Read these 20 Camping Hammocks Tips tips to make your life smarter, better, faster and wiser. Each tip is approved by our Editors and created by expert writers so great we call them Gurus. LifeTips is the place to go when you need to know about Hammock tips and hundreds of other topics.
Inspect each hammock setup for incipient failure. Avoid overhead dead branches or tree tops that could fall. Do not exceed the design weight limit. Avoid open flames; the hammock materials are flammable. Avoid contact with poisonous plants, including vines on trees; even dead plants/vines can cause problems.
Repeatedly inspect hanging knots to avoid surprises. For better control when entering or exiting, hold the hammock with both hands, one on each side of the hammock . Wash the hammock and bug net as needed. Possible puncture problems exist inside the hammock from wristwatches, belt buckles, boots, shoes, eyeglasses, ear phones, portable radios, zippers on sleeping bag or clothes, writing pens, flashlights, etc.. The physically handicapped may have difficulties in the hammock
Some are averse to camping because they fear insects getting in the tent, crawling on them while they sleep, etc. The camping hammock has a major advantage over sleeping bags and tents when it comes to pests. Sleeping on the ground invites a visit from creepy crawlers who may be attracted to your body heat, deodorant, or perfume. Sleeping off the ground gives you an added advantage in this area. Sleeping above the dirt means it's far less likely you'll wake up with something staring at you that crawled up in the middle of the night. An camoflage hammock or camping hammock could be just the answer for those averse to camping "because of the bugs". If your teenager or significant other is one of these, you could sweeten the camping experience by investing in a camping hammock for just this reason!
Look at any tent campground and you'll see the patchwork of destroyed vegetation left by tent campers. With the increased populartiy of camping our forrested back country cannot absorb the influx. The answer has to be an equal increase in hammock camping. By sleeping above the ground the hammock camper barely leaves a trace they were there. The tent camper leaves behind a trail that can take years to heal.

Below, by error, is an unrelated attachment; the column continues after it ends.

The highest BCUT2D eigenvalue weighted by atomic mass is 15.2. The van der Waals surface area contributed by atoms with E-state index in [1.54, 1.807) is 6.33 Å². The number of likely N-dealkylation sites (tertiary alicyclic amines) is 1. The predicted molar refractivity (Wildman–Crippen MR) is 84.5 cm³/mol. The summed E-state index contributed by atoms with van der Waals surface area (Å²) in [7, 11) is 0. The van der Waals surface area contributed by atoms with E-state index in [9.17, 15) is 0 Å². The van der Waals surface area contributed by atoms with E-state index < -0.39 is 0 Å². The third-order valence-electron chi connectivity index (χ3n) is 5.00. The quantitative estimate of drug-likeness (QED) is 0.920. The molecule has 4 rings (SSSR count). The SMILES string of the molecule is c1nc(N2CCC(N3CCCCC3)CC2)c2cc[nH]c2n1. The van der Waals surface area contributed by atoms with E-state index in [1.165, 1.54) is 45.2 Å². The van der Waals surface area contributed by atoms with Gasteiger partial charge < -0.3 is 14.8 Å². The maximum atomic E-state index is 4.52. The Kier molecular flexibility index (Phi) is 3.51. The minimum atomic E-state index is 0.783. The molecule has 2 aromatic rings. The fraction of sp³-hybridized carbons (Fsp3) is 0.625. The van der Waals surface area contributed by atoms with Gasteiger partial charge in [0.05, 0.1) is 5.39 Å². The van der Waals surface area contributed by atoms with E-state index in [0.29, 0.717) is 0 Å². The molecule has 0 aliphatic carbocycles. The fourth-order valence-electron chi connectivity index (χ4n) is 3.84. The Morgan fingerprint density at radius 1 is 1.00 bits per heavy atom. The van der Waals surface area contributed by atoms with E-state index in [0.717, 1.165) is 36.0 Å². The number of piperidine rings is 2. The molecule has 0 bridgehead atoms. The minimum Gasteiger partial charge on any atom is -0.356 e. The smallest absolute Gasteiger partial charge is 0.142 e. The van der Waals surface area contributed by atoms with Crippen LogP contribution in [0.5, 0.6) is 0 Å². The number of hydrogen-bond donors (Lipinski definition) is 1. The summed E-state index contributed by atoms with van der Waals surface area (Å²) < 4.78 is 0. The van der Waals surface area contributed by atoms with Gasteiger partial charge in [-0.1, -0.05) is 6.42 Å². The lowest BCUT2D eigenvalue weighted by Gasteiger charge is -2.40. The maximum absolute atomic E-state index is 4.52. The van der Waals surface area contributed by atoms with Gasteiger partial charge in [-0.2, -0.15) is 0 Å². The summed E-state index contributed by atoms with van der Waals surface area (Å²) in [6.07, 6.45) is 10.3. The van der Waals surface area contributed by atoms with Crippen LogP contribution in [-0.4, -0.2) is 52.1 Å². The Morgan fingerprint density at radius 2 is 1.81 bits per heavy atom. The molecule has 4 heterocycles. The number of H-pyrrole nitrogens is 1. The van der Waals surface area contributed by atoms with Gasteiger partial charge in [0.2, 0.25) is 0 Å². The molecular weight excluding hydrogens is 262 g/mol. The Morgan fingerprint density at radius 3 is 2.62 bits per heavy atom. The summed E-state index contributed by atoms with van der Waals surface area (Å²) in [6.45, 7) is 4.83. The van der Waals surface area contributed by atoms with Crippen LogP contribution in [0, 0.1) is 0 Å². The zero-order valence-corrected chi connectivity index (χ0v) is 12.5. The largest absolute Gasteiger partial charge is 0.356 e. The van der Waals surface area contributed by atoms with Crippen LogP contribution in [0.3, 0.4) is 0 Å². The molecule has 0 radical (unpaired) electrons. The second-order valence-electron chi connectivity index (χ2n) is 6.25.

Using a camping hammock on steep terrain gives the camper an advantage--you can go where tents cannot. There are a few safety factors to remember when using a hammock in such conditions. Beware of trees that are too close to ledges or steep drop-offs. If the roots are not deep and strong, the weight of the hammock may cause the tree to become unstable. Don't risk a fall in the middle of the night--look for trees that are firmly rooted in the soil, with no roots showing or exposed on the side of a ledge, incline or drop off. Newcomers to camping are often unfamiliar with the differences between healthy live trees, dead trees and weak, diseased trees. If you are camping in high terrain, choose your "hammock trees" very carefully.
Some of the simplest little things often turn into very big necessities on a camping trip. One of these-the mini flashlight-is often completely overlooked until you need to climb out of your hammock in the middle of the night. The flashlight is most valuable during the first night of your camping trip, when you are making your way back to the camping hammock. The camper without a light runs the risk of walking right into the hammock, the ropes and other supports. The camping or oversize hammock is often slung high enough that it's not thought of as a tripping hazard, but in the dark in an unfamiliar place, anything is possible. Pack a mini-light for those late night needs and avoid the problem altogether.